Enabling proper 2D subtitles to be shown while playing a 3D video with the 3D Vision Video Player (or the Stereoscopic Player) may sound easy for some people, but it seems that much more have trouble setting this up properly, so here is a quick and up to date guide on how to do it. What you need first is to download the latest version of the 3D Vision Video Player or the Stereoscopic Player and the latest version of the ffdshow filter/decoder pack.

Start the 3D Vision Video Player, go to the File menu and select the the Settings option from there. Click on the Decoder setting and extend the list called Other, select the Video Processor option and click on the Add button. From the list with filters you will see in a new window you need to select the ffdshow subtitles filter and click on the Ok button. At this point you are halfway there, you’ve told the player to load the DirectShow subtitles filter when you play a video, but there are some more things still left to be done in order for everything to start working as you want it and for you to see the subtitles.



Now you need to open a video file with the 3D Vision Video Player in order for the subtitles filter to be loaded, so that you can configure it to display subtitles in 3D properly. You don’t need to open a 3D video with subtitles at this point as you will only be configuring the filter, so open the video and hit the pause button, then look in the system tray at the lower right end of the monitor for a small square red icon with the text FFV on it (you may have multiple of these, not just one, if the video is also being decoded with ffdshow). When you move the mouse cursor over these icons you will see a balloon with information, just do a double left click on the one that says ffdshow subtitles filter and you should see a configuration menu like the one above.

When you see the ffdhsow subtitles filter configuration menu you need to put a tick in the box before Subtitles in the left menu, so that you will actually activate the filter to show the subtitles and then click on the Placement menu and put a tick in the checkbox in front of the Stereoscopic option, this will make the subtitles show in both the left and right eye frames, so that they will look properly. That is pretty much all you need to do in order to make the 2D subtitles work and display properly over a 3D video, you can play with the other options if you wish to customize the way the subtitles are being shown. By default the subtitles are shown at screen depth (zero parallax), but with the help of the Parallax slider you can make them appear inside the screen or outside of it, however you should not be playing with this if you don’t know what you are doing to prevent yourself from making the subtitles unintentionally harder to read. Just leave them with the default zero parallax, it should work just fine with 95% of the cases and change the subtitles parallax only if a specific movie needs it.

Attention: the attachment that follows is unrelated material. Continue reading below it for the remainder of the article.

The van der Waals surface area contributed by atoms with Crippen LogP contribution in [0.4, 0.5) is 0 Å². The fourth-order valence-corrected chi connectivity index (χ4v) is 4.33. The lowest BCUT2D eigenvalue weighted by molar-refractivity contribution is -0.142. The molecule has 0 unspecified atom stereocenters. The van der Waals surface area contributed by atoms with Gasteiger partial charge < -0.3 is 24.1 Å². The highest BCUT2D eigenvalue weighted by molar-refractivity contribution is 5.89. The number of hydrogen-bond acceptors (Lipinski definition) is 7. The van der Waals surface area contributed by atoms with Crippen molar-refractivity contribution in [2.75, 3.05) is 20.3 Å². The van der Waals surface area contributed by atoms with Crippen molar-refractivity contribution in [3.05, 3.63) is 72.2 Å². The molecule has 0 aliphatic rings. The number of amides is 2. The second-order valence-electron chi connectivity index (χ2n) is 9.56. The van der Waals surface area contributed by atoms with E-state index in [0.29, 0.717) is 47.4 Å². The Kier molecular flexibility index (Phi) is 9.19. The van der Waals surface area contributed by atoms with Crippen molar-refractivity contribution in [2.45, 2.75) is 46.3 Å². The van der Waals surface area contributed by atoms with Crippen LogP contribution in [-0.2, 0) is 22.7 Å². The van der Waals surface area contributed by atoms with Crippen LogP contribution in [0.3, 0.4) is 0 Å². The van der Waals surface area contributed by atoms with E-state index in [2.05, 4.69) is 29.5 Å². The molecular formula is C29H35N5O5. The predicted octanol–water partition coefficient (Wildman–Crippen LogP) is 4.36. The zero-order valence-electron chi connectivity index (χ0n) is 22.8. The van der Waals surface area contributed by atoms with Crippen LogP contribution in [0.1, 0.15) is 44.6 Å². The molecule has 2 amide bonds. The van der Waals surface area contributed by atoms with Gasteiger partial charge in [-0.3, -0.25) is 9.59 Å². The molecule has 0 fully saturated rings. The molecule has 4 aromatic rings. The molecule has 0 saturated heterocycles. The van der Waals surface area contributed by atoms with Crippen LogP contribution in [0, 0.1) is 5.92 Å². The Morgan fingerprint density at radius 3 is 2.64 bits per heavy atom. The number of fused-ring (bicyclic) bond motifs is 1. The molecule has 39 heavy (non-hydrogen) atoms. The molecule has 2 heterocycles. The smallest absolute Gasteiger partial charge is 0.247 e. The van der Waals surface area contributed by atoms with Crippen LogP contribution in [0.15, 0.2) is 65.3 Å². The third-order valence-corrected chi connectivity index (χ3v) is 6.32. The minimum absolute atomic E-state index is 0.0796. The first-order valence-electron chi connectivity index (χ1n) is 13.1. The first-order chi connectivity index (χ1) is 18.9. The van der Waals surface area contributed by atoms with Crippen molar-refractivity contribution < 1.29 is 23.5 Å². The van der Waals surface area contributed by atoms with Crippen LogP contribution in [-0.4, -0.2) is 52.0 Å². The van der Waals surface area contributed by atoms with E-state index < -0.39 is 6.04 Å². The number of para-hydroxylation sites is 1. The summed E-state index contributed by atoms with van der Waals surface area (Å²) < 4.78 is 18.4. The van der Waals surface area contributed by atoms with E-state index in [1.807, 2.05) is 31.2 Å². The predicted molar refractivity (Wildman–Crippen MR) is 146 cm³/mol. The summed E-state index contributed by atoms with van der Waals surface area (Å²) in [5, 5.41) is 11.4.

Now you can just open the 3D video file with the 3D Vision Video Player like you do normally and if you have subtitles with the same name as the video file (video.mp4 for example) and a proper text format such as SRT (video.srt for example) in the same folder of the video file they will be loaded automatically and displayed on the screen over the video. If you still don’t see the subtitles, they go back and check if you’ve done everything in the guide properly. Very similar alternative solution is to activate the Subtitles from the ffdshow decoder configuration, however this will be active only when you are using ffdshow for decoding the video. By using the method described above with the ffdhsow subtitles filter you can use different video decoder and still have the subtitles shown, so the use of the external DirectShow subtitles filter is the more flexible solution.